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The winners of this year’s local races will run Pa.’s 2024 election, and the stakes are high

The local officials Pa. elects this year will run the 2024 elections. They’ll be responsible for certifying the results.

Workers process Philadelphia mail ballots to be counted in the 2020 election.
Workers process Philadelphia mail ballots to be counted in the 2020 election.Read moreALEJANDRO A. ALVAREZ / Staff Photographer

This year’s local races will determine how Pennsylvania runs its 2024 presidential elections.

Counties, not the state, run elections — and the county boards of elections that certify results are on the ballot this year for the first time since the 2020 presidential race.

If they choose to contest those results, local officials can use their individual counties to hold the entire state’s results hostage.

The act of certification was once a routine ministerial task. But with the rise of election denialism and the mainstreaming of once-extreme conspiracy theories since former President Donald Trump’s refusal to accept his 2020 loss, county-level certification has emerged as a key vulnerability in the electoral system.

“The unsubstantiated challenges to the validity of the 2020 election not only spurred citizens to storm the Capitol on January 6th, but it has also gained traction in some local government offices to cast doubt on other election results when they do not align with a desired outcome,” said Tammy Patrick, CEO for programs at the Election Center, a Texas-based nonprofit that is also the National Association of Election Officials.

More than a dozen Pennsylvania elections officials interviewed by The Inquirer said the changing role of local elections boards in recent years — including becoming more high-profile and politicized — has created new risks. Some warned of rising electoral danger in their own and neighboring counties, including election deniers running for office.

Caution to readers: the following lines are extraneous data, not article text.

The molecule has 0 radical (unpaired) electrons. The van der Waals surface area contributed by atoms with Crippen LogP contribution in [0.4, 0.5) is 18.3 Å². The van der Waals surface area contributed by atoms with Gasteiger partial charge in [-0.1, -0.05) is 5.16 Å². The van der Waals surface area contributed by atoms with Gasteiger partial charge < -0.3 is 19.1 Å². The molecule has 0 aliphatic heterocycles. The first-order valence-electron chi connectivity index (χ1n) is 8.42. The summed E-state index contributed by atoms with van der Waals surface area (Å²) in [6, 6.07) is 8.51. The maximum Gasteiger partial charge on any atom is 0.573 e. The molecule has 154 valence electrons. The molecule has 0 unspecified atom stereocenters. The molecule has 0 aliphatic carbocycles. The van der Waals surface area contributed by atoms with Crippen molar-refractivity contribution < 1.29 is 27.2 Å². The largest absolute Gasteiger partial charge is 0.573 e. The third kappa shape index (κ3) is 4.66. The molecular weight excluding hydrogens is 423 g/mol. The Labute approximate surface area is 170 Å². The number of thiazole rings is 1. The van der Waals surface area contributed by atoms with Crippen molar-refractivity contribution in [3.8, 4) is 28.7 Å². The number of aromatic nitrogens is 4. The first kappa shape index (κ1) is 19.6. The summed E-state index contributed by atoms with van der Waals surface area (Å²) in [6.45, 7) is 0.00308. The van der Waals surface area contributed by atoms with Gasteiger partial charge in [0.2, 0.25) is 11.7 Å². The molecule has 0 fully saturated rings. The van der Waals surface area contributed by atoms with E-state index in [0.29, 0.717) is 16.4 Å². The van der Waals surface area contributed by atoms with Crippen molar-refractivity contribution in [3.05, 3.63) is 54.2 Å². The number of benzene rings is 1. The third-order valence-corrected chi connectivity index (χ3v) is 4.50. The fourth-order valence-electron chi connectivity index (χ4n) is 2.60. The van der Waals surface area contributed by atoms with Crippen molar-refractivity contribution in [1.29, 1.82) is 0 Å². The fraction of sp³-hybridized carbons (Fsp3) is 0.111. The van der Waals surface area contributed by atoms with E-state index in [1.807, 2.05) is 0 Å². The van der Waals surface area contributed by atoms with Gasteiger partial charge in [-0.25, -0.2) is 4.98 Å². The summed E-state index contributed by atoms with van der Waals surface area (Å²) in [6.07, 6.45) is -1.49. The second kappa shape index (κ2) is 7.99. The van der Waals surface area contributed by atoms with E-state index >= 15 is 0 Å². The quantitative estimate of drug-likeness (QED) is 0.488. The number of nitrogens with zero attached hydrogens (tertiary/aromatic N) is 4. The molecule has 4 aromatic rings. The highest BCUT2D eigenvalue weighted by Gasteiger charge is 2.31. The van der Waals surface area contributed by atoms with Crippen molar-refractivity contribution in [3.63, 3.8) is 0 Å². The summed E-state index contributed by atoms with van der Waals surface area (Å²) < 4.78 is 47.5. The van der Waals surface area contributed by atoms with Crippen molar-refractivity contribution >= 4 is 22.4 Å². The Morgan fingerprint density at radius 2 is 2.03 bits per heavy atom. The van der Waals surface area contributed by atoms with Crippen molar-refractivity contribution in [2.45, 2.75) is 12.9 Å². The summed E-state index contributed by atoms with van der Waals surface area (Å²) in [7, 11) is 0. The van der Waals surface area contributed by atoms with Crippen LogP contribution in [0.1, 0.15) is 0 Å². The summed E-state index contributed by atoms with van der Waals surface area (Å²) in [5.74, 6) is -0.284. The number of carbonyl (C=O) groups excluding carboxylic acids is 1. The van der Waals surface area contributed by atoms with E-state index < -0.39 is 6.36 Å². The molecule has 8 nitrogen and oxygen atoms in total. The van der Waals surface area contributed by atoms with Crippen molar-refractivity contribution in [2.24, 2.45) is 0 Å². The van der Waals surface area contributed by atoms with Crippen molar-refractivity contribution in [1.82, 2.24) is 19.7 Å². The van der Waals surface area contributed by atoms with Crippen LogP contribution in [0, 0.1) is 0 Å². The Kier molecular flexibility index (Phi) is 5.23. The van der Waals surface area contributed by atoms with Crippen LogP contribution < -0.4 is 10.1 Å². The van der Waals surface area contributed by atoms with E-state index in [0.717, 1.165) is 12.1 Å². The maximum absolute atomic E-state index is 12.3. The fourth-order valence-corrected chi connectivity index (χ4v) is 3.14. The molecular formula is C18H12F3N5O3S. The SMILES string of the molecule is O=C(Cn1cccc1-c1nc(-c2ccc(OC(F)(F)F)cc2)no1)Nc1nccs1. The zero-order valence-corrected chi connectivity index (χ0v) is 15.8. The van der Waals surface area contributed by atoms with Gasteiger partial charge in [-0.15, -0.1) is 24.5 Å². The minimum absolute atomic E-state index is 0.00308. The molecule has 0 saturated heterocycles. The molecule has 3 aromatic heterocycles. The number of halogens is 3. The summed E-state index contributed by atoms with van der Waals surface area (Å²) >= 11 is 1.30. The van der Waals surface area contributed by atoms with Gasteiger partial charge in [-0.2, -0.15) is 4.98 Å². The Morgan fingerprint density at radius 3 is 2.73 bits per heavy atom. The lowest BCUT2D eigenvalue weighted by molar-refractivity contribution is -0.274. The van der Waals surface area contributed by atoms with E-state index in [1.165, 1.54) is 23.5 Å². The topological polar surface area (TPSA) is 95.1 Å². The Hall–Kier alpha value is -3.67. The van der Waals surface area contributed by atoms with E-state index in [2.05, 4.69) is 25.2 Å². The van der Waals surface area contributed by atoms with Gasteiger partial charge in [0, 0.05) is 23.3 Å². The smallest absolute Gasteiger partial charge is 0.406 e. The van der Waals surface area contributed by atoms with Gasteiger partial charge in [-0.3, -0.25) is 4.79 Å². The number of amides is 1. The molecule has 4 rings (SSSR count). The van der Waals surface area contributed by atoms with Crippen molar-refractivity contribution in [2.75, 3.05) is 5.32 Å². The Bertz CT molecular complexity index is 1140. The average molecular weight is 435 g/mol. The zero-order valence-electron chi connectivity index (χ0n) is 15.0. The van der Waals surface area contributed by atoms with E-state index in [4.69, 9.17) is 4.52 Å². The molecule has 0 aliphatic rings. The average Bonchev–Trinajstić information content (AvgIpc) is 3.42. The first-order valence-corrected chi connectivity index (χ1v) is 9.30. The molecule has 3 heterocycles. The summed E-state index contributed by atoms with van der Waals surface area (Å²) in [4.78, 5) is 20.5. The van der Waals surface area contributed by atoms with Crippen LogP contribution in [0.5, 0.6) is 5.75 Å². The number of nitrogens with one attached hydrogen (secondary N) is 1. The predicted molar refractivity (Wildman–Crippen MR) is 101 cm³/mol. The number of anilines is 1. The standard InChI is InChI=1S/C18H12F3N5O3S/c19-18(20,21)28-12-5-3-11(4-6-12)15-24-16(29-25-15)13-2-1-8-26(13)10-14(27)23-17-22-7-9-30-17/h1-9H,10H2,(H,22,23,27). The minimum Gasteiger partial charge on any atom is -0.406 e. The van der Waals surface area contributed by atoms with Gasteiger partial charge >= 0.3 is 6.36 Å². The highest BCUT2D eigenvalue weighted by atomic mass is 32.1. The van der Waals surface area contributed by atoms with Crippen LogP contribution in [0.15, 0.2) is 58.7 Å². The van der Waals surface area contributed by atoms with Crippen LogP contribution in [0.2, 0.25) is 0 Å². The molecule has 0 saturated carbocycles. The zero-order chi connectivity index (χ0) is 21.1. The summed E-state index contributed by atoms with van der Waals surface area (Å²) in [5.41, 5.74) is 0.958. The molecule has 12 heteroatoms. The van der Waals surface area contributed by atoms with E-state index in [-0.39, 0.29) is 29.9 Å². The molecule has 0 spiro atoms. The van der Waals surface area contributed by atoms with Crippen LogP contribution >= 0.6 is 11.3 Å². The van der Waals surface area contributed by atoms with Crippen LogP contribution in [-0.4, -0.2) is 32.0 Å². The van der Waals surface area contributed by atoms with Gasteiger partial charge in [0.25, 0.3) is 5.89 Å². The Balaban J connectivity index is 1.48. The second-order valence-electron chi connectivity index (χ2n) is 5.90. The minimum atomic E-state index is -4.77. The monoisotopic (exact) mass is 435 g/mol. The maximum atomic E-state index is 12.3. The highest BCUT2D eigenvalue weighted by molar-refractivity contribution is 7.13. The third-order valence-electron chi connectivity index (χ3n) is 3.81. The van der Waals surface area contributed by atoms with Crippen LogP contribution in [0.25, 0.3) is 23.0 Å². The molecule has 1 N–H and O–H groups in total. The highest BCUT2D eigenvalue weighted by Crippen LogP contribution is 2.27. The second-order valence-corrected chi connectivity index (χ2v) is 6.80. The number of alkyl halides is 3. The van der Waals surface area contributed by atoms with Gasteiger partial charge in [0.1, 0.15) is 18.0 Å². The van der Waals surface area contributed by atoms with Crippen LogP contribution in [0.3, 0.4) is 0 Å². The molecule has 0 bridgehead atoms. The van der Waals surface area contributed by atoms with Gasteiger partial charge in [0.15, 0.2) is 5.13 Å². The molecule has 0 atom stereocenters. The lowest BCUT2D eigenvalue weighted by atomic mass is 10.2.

“You’ve got the possibility of very public displays — not certifying, paralyzing the state and possibly the country after an election,” said one county elections director who, like most interviewed for this article, was granted anonymity to speak candidly about a topic that can jeopardize their jobs. “But then you’ve got the stuff they’re doing the other 364 days a year. Who are they giving the keys to the voter registration office? Who are they giving the password to the rest of the software?”

The threats are not theoretical.

Efforts to stop certification have already occurred in Pennsylvania and elsewhere, and legal fights have tangled up the state’s results for weeks and months. A handful of individual county commissioners in 2020 voted against certifying the results of the presidential election, and some of them are running for reelection. There are also election skeptics and deniers who — having organized in recent years — are running for office for the first time, raising the possibility of conspiracy theorists supervising local election offices and certification.

“People need to understand that the people they elect this year are going to determine the quality of the elections they have in 2024 and 2026,” said Thad Hall, elections director for Mercer County.

Hall said he has an extremely supportive elections board and doesn’t worry about his own county. But he and others warned of the very real dangers of electing people who won’t support the running of free and fair elections.